Graduate Education + Motherhood = Possible!
By Kari Newbill Lannon, PhD (PSY ’13)
Special thanks to guest blogger, Kari L. Lannon, PhD, who shared her personal experience of earning her PhD while starting a family. This article celebrates all Fielding students who combine motherhood and scholarship. We applaud and honor you! Happy Mother’s Day!
Fielding Graduate University is an amazing place! I chose Fielding for two primary reasons: the high quality APA-accredited program in clinical psychology and the flexibility offered by the distributed learning model.
My husband’s industry was on a three- to four-year cycle of geographic moves, and I wanted to start a graduate program that I could finish if I was unable to stay in the same city. Little did I know, that my journey of becoming a psychologist and mother were about to begin! Three weeks after starting at Fielding, I discovered I was pregnant and the adventure intensified. Because of the incredible support of Fielding faculty and students, family, and friends, I successfully completed my first year while in the midst of severe morning sickness, months of working on my laptop in bed while on bed rest, and a breastfeeding baby who attended clusters and sessions. I cannot imagine being able to accomplish this at any other school.
The flexibility and support of the Fielding community continued as subsequent years brought a second baby. My children have always been welcomed and included into Fielding events. I arranged my practicum schedules to spend the first year of each baby’s life primarily with them, keeping my family a priority even as I continued to successfully progress in school. I joined the Fielding LONGSCAN research team while seven months pregnant and on bed rest. Throughout my dissertation process, the team and my committee provided helpful feedback and understanding about the difficulties inherent in parenting two active boys while generating doctoral level research.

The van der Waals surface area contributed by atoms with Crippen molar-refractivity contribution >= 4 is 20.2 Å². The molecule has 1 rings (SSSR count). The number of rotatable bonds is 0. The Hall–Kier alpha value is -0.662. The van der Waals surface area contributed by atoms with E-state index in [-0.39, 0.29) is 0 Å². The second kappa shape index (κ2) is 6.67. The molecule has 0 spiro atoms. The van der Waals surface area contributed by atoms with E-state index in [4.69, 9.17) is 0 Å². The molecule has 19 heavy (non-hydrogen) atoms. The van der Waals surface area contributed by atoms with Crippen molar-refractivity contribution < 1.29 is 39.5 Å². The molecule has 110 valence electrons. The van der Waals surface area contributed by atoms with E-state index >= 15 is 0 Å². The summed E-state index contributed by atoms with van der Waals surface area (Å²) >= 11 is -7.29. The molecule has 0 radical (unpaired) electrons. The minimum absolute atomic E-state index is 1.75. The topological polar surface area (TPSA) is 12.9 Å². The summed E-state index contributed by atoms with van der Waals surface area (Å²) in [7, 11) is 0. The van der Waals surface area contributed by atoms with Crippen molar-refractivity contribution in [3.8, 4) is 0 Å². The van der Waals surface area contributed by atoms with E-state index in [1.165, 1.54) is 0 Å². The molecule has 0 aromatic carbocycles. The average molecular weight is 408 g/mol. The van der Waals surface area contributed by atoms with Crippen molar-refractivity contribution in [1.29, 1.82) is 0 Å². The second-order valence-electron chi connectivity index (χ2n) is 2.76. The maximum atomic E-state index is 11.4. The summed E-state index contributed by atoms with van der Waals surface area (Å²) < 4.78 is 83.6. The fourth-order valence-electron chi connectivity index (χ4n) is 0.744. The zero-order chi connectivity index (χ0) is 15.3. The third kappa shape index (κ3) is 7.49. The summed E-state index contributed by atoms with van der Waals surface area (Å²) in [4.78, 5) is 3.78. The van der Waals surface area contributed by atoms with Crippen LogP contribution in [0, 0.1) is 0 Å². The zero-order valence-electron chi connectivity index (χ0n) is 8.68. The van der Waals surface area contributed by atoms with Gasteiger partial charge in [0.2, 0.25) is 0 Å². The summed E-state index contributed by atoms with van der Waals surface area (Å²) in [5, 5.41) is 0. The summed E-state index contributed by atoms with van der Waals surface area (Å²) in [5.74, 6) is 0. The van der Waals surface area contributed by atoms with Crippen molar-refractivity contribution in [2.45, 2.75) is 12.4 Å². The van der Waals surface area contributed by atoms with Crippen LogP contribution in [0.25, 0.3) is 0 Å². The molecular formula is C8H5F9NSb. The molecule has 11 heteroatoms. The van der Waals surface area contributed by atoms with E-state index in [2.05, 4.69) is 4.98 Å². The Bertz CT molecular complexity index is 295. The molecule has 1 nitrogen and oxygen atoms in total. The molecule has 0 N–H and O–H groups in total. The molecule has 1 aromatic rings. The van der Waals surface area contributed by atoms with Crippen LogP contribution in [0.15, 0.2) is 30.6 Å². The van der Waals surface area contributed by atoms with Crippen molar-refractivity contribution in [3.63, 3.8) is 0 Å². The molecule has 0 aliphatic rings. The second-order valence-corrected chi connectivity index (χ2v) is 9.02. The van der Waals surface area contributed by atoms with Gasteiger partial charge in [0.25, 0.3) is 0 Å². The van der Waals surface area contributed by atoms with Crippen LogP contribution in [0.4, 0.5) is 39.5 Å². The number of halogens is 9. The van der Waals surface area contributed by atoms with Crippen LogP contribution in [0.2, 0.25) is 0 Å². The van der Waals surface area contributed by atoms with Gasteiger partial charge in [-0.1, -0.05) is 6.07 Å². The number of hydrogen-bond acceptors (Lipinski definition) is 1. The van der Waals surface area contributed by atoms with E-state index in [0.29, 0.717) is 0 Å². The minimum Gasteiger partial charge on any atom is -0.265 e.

Going through the APA match process was complicated because I was trying to balance family and educational goals. My mother and children traveled to interviews with me as I was still nursing my second baby. I was incredibly blessed to match at an APA-accredited site, Cornerstone Counseling Center of Chicago, part of the Chicago Area Christian Training Consortium that provided outstanding and diverse clinical experiences and training opportunities. My family and I relocated from Dallas to Chicago, where I worked in an environment that was congruent with my values of social justice, faith, and family.
I cannot adequately describe my sense of thankfulness, accomplishment, and excitement when my Final Oral Review was scheduled for Summer Session 2013, and I registered to walk in graduation. I made plans for my husband, parents, in-laws, and children to attend as they have all been integral parts of my education along with Fielding faculty and students, practicum and internship supervisors, and colleagues. My education at Fielding will always be measured by the age of my oldest son, Erick, and my dissertation research by my younger boy, Jacob.
As I stated in my dissertation acknowledgements: It takes a village to earn a PhD as a mother!